Notice that acknowledging the recipient with an opening greeting creates a much more friendly tone. Adding brief insight about why the assignment is delayed also allows the recipient to understand more about your situation, and where you're coming from. Yet the message is still brief enough to make the request clear. The question being asked is also clearly worded, and placed at the end of the message's body.
Here's another example of a bad email:
Michael can you give me your phone number where I can call you directly I'm extremely interested in going to this class but I'm trying not to wait.
Here's how this same request could be better communicated:
Thanks for your time!
The additional context helps the recipient better fulfill the sender's request. Because the sender has detailed the research they've already done (reading FAQs, curriculum, and learning about pair programming and the flipped classroom model), the recipient knows that directing them to our website clearly won't provide the information they're after.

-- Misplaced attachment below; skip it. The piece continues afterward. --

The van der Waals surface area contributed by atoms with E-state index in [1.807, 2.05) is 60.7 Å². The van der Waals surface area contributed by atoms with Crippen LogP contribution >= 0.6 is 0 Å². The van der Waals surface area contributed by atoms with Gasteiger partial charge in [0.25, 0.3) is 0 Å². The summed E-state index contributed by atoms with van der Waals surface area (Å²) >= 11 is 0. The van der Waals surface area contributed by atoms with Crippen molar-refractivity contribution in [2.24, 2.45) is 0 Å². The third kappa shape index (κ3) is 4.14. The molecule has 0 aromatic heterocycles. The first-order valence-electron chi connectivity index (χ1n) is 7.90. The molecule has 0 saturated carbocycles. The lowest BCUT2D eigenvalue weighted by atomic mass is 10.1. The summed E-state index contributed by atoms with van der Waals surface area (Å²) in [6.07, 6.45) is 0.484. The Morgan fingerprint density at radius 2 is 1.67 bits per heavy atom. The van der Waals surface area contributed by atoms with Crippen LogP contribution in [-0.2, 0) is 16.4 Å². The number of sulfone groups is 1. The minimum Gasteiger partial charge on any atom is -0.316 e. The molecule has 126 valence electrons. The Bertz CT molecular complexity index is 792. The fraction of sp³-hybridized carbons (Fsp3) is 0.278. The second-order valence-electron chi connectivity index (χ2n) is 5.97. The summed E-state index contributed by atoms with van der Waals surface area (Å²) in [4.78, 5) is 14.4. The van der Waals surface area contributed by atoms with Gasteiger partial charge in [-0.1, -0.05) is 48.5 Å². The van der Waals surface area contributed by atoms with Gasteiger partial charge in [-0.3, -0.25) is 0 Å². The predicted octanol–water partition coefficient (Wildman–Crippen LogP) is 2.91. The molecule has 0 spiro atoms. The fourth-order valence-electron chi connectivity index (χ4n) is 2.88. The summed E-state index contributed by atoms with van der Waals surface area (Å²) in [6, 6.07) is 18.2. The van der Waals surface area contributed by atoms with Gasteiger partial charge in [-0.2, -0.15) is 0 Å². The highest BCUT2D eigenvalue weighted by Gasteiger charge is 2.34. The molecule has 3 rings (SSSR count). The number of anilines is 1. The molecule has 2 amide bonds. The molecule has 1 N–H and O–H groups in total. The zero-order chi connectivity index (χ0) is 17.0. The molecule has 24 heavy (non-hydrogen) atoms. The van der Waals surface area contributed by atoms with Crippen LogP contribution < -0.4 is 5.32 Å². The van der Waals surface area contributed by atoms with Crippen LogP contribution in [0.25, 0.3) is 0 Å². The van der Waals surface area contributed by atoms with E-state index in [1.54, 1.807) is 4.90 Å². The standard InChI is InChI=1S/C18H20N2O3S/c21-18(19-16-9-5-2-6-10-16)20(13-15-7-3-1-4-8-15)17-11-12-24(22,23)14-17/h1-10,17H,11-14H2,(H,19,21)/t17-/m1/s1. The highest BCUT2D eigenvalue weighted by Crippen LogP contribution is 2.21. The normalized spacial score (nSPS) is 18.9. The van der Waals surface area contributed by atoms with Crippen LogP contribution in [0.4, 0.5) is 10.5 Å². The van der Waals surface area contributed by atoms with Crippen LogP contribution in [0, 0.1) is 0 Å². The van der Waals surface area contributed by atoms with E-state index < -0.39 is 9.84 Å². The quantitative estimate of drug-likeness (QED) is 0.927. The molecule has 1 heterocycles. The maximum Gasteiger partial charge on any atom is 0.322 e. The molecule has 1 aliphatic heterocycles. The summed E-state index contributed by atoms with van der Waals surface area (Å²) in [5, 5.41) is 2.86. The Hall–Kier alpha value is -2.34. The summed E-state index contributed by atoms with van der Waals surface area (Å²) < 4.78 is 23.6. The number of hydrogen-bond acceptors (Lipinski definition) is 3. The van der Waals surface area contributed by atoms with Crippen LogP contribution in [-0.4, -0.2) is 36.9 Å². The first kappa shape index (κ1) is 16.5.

i think i signedup for the mailing list . can u confirm that?
I think I just signed up for Epicodus’ mailing list, but I'm not sure I did it correctly. Would you mind quickly confirming that [email address] is on your list?
Thanks so much!
Again, an opening greeting and closing statement create a much more friendly tone. Correct spelling and grammar also make the message more professional, and easy to understand.
To ensure you can communicate professionally via email before continuing the program, and eventually while contacting real companies in your job search and internship process, we require you submit a sample email for assessment by Friday of week four. Here's how it works: